The biggest change has been adapting to working remotely as an organization. The lines become blurred between work and life until you reach a point where you need to put boundaries in place. I created a separate room in the house that I go to for work and leave behind at the end of the day.
One of the most challenging but fulfilling pieces has been finding new ways of staying connected with my teammates and peers. We were a new team at the beginning of the pandemic due to a headquarters move. We didn’t have the relational equity needed for fully remote connection.
We’ve had to foster good-will and understanding amongst the team with more frequent check-ins, more team-building culture activities, and using Teams (with the requisite gifs) to maintain connection. We plan to continue remote-work while using the office as a destination for learning events, planning and collaboration meetings and team building.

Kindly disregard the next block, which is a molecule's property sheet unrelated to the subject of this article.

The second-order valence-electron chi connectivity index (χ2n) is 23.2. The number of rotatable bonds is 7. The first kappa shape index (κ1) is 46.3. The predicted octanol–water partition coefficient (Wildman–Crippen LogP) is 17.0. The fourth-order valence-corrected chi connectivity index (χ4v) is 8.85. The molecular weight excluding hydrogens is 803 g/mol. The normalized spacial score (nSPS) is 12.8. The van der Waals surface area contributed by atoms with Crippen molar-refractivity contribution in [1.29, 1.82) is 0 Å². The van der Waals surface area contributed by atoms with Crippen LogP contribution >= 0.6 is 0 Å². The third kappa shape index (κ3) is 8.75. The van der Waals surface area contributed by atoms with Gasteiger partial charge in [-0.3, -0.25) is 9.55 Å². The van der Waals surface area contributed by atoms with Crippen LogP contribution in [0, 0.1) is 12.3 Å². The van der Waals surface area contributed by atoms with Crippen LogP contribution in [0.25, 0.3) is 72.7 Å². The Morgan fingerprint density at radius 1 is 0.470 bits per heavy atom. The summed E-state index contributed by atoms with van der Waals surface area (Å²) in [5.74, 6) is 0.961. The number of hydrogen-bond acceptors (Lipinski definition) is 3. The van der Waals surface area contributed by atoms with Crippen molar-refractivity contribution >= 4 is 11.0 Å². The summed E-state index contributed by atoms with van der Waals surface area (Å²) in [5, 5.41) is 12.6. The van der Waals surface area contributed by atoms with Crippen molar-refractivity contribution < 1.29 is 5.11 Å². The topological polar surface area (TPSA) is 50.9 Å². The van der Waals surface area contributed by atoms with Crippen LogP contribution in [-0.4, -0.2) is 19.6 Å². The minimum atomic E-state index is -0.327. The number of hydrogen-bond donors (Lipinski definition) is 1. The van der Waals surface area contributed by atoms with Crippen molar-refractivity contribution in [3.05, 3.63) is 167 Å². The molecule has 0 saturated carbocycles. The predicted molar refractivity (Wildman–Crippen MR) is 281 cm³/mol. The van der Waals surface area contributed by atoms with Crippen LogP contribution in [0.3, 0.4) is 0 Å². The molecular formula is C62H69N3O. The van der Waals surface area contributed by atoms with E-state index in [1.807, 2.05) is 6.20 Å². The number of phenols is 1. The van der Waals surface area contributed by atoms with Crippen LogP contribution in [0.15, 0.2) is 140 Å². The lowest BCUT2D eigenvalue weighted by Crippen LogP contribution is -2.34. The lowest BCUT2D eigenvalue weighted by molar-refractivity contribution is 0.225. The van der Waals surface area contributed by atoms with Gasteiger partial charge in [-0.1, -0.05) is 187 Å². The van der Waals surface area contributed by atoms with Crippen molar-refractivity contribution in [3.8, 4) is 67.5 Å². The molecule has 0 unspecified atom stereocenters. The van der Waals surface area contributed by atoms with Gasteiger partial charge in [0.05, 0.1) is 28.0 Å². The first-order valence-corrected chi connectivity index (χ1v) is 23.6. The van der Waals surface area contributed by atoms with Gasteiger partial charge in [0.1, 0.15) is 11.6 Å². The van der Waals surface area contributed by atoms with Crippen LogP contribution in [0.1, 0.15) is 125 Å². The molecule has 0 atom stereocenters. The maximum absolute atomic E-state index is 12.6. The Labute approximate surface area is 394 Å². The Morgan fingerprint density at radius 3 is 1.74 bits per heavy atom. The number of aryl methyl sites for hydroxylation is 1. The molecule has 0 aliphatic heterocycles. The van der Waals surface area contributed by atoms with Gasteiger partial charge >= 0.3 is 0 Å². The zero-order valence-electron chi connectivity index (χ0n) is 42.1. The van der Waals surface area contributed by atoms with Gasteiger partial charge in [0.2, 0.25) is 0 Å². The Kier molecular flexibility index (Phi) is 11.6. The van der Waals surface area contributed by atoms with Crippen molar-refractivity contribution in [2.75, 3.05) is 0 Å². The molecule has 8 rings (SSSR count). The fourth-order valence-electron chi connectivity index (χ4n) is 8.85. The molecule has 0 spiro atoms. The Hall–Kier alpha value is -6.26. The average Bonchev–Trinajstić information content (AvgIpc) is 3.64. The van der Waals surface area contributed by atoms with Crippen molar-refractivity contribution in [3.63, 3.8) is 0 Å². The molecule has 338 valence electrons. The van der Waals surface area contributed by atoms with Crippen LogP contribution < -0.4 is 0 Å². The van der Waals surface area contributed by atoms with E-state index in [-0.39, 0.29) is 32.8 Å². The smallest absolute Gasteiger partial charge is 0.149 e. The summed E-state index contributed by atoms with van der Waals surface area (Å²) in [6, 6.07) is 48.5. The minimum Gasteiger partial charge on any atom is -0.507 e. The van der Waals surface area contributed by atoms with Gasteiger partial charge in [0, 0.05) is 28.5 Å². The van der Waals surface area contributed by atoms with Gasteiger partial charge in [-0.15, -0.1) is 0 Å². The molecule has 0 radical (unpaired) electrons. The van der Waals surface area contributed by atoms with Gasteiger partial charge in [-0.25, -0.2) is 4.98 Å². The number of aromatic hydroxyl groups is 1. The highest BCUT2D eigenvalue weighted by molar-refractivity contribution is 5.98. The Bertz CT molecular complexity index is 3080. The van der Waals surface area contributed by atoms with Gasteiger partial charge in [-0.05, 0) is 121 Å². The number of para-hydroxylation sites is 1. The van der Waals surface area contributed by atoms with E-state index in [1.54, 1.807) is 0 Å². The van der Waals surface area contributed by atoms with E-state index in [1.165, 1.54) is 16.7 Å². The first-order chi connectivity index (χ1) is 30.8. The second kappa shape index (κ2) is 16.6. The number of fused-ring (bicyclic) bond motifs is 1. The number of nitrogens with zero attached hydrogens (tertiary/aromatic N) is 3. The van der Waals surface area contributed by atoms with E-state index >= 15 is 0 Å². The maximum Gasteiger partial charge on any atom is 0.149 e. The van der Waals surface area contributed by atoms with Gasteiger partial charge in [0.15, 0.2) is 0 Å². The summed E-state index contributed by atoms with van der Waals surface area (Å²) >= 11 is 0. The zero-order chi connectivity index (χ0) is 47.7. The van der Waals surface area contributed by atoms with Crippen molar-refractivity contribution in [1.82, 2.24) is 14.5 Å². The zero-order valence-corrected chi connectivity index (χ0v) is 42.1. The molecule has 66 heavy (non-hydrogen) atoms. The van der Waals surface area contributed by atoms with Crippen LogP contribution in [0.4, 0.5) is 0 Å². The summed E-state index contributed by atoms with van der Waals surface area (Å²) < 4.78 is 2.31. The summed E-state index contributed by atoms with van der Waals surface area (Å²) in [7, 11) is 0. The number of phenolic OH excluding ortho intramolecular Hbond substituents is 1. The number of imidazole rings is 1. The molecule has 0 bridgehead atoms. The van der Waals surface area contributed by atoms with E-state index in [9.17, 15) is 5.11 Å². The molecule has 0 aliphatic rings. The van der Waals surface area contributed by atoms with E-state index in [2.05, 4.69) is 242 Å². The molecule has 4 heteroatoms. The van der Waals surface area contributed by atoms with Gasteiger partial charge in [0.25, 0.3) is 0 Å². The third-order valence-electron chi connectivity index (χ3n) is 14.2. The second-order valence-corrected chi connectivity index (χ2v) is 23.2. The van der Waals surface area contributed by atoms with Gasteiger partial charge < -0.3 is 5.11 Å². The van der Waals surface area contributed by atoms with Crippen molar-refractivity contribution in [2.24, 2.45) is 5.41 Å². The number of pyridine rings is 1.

And there you have it! We hope you enjoyed getting to know McKesson’s Director of Brand Design and found some valuable words of wisdom. You can connect with Rebecah on LinkedIn, and don’t forget to check out more of our Customer and Community Stories on the Envato Blog.